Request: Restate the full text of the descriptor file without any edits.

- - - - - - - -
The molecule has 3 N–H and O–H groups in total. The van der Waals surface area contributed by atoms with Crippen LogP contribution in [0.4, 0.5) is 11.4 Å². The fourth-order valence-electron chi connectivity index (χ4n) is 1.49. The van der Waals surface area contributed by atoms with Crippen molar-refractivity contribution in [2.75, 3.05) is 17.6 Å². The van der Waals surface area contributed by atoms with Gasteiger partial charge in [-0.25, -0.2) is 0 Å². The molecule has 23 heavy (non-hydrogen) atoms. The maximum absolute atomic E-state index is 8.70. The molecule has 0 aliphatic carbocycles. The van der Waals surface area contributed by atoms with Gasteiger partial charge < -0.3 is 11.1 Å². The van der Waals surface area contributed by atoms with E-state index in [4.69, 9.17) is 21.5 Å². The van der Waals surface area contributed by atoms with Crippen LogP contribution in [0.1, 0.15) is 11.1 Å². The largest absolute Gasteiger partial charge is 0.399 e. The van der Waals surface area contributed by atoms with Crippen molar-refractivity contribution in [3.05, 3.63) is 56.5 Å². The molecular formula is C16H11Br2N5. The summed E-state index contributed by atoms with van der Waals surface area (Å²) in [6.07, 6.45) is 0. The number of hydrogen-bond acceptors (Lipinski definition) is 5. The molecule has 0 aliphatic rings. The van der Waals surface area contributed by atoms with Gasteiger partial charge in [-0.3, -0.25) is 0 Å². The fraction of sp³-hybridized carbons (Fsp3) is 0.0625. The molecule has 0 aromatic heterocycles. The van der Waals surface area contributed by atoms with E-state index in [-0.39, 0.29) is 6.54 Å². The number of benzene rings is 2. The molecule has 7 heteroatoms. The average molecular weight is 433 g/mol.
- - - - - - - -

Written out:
The molecule has 3 N–H and O–H groups in total. The van der Waals surface area contributed by atoms with Crippen LogP contribution in [0.4, 0.5) is 11.4 Å². The fourth-order valence-electron chi connectivity index (χ4n) is 1.49. The van der Waals surface area contributed by atoms with Crippen molar-refractivity contribution in [2.75, 3.05) is 17.6 Å². The van der Waals surface area contributed by atoms with Gasteiger partial charge in [-0.25, -0.2) is 0 Å². The molecule has 23 heavy (non-hydrogen) atoms. The maximum absolute atomic E-state index is 8.70. The molecule has 0 aliphatic carbocycles. The van der Waals surface area contributed by atoms with Gasteiger partial charge < -0.3 is 11.1 Å². The van der Waals surface area contributed by atoms with E-state index in [4.69, 9.17) is 21.5 Å². The van der Waals surface area contributed by atoms with Crippen LogP contribution in [0.1, 0.15) is 11.1 Å². The largest absolute Gasteiger partial charge is 0.399 e. The van der Waals surface area contributed by atoms with Crippen molar-refractivity contribution in [3.05, 3.63) is 56.5 Å². The molecular formula is C16H11Br2N5. The summed E-state index contributed by atoms with van der Waals surface area (Å²) in [6.07, 6.45) is 0. The number of hydrogen-bond acceptors (Lipinski definition) is 5. The molecule has 0 aliphatic rings. The van der Waals surface area contributed by atoms with Gasteiger partial charge in [-0.3, -0.25) is 0 Å². The fraction of sp³-hybridized carbons (Fsp3) is 0.0625. The molecule has 0 aromatic heterocycles. The van der Waals surface area contributed by atoms with E-state index in [-0.39, 0.29) is 6.54 Å². The number of benzene rings is 2. The molecule has 7 heteroatoms. The average molecular weight is 433 g/mol.